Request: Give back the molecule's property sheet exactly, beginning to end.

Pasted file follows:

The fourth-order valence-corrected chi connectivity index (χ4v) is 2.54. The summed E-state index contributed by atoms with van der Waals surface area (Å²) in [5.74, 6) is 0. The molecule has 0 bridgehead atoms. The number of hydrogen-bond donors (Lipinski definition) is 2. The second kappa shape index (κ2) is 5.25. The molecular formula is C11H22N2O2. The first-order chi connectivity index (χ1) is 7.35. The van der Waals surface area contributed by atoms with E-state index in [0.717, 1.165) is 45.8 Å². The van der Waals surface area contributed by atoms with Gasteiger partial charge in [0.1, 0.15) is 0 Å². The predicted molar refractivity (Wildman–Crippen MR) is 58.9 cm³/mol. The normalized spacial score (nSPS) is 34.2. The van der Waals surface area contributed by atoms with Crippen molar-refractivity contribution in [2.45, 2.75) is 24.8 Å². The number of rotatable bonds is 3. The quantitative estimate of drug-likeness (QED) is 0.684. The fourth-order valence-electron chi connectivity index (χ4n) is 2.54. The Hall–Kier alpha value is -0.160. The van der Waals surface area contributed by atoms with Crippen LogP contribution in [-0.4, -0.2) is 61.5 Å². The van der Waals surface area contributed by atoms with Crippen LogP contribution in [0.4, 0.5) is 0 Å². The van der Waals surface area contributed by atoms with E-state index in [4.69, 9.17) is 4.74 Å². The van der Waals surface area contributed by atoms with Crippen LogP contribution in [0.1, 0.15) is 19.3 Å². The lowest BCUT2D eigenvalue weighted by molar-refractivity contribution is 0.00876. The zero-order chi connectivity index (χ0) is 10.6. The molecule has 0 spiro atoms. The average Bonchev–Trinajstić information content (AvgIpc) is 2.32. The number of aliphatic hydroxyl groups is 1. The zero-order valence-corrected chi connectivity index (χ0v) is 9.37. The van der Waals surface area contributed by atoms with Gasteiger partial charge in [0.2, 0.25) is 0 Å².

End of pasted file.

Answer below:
The fourth-order valence-corrected chi connectivity index (χ4v) is 2.54. The summed E-state index contributed by atoms with van der Waals surface area (Å²) in [5.74, 6) is 0. The molecule has 0 bridgehead atoms. The number of hydrogen-bond donors (Lipinski definition) is 2. The second kappa shape index (κ2) is 5.25. The molecular formula is C11H22N2O2. The first-order chi connectivity index (χ1) is 7.35. The van der Waals surface area contributed by atoms with E-state index in [0.717, 1.165) is 45.8 Å². The van der Waals surface area contributed by atoms with Gasteiger partial charge in [0.1, 0.15) is 0 Å². The predicted molar refractivity (Wildman–Crippen MR) is 58.9 cm³/mol. The normalized spacial score (nSPS) is 34.2. The van der Waals surface area contributed by atoms with Crippen molar-refractivity contribution in [2.45, 2.75) is 24.8 Å². The number of rotatable bonds is 3. The quantitative estimate of drug-likeness (QED) is 0.684. The fourth-order valence-electron chi connectivity index (χ4n) is 2.54. The Hall–Kier alpha value is -0.160. The van der Waals surface area contributed by atoms with Crippen LogP contribution in [-0.4, -0.2) is 61.5 Å². The van der Waals surface area contributed by atoms with Crippen LogP contribution in [0.4, 0.5) is 0 Å². The van der Waals surface area contributed by atoms with E-state index in [4.69, 9.17) is 4.74 Å². The van der Waals surface area contributed by atoms with Crippen LogP contribution in [0.1, 0.15) is 19.3 Å². The lowest BCUT2D eigenvalue weighted by molar-refractivity contribution is 0.00876. The zero-order chi connectivity index (χ0) is 10.6. The molecule has 0 spiro atoms. The average Bonchev–Trinajstić information content (AvgIpc) is 2.32. The number of aliphatic hydroxyl groups is 1. The zero-order valence-corrected chi connectivity index (χ0v) is 9.37. The van der Waals surface area contributed by atoms with Gasteiger partial charge in [0.2, 0.25) is 0 Å².